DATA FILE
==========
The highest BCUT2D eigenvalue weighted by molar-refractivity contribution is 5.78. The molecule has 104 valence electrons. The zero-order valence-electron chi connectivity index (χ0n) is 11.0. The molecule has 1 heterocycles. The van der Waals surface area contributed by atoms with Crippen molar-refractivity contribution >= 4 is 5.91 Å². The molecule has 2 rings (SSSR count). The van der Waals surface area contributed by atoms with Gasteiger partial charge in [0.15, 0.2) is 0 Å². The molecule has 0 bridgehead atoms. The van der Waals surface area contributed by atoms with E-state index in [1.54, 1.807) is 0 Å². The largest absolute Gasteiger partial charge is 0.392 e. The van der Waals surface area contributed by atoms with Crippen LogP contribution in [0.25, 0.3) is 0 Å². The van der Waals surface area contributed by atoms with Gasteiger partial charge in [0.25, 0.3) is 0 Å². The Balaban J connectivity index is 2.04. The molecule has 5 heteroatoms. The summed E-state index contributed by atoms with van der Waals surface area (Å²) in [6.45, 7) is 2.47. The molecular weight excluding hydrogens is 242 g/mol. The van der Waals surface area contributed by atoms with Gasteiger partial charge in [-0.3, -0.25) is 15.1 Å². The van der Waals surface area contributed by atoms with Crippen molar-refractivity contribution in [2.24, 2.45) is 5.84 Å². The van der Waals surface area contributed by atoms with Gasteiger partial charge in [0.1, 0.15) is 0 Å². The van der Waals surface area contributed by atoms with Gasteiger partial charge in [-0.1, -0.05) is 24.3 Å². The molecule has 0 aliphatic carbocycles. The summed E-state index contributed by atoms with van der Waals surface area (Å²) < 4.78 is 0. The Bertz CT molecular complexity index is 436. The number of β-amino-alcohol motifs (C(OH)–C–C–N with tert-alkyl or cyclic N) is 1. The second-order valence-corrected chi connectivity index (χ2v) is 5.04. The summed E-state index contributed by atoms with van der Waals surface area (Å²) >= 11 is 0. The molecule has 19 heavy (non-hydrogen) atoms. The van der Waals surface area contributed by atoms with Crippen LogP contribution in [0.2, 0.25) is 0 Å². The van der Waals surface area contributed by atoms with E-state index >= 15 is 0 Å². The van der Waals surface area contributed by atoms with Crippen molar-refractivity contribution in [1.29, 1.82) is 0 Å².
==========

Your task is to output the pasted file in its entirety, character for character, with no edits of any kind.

The highest BCUT2D eigenvalue weighted by molar-refractivity contribution is 5.78. The molecule has 104 valence electrons. The zero-order valence-electron chi connectivity index (χ0n) is 11.0. The molecule has 1 heterocycles. The van der Waals surface area contributed by atoms with Crippen molar-refractivity contribution >= 4 is 5.91 Å². The molecule has 2 rings (SSSR count). The van der Waals surface area contributed by atoms with Gasteiger partial charge in [0.15, 0.2) is 0 Å². The molecule has 0 bridgehead atoms. The van der Waals surface area contributed by atoms with E-state index in [1.54, 1.807) is 0 Å². The largest absolute Gasteiger partial charge is 0.392 e. The van der Waals surface area contributed by atoms with Crippen LogP contribution in [0.25, 0.3) is 0 Å². The van der Waals surface area contributed by atoms with Gasteiger partial charge in [0.25, 0.3) is 0 Å². The Balaban J connectivity index is 2.04. The molecule has 5 heteroatoms. The summed E-state index contributed by atoms with van der Waals surface area (Å²) in [6.45, 7) is 2.47. The molecular weight excluding hydrogens is 242 g/mol. The van der Waals surface area contributed by atoms with Gasteiger partial charge in [-0.3, -0.25) is 15.1 Å². The van der Waals surface area contributed by atoms with Crippen molar-refractivity contribution in [2.24, 2.45) is 5.84 Å². The van der Waals surface area contributed by atoms with Gasteiger partial charge in [0.1, 0.15) is 0 Å². The van der Waals surface area contributed by atoms with Gasteiger partial charge in [-0.1, -0.05) is 24.3 Å². The molecule has 0 aliphatic carbocycles. The summed E-state index contributed by atoms with van der Waals surface area (Å²) < 4.78 is 0. The Bertz CT molecular complexity index is 436. The number of β-amino-alcohol motifs (C(OH)–C–C–N with tert-alkyl or cyclic N) is 1. The second-order valence-corrected chi connectivity index (χ2v) is 5.04. The summed E-state index contributed by atoms with van der Waals surface area (Å²) >= 11 is 0. The molecule has 19 heavy (non-hydrogen) atoms. The van der Waals surface area contributed by atoms with Crippen LogP contribution in [0.2, 0.25) is 0 Å². The van der Waals surface area contributed by atoms with E-state index >= 15 is 0 Å². The van der Waals surface area contributed by atoms with Crippen molar-refractivity contribution in [1.29, 1.82) is 0 Å².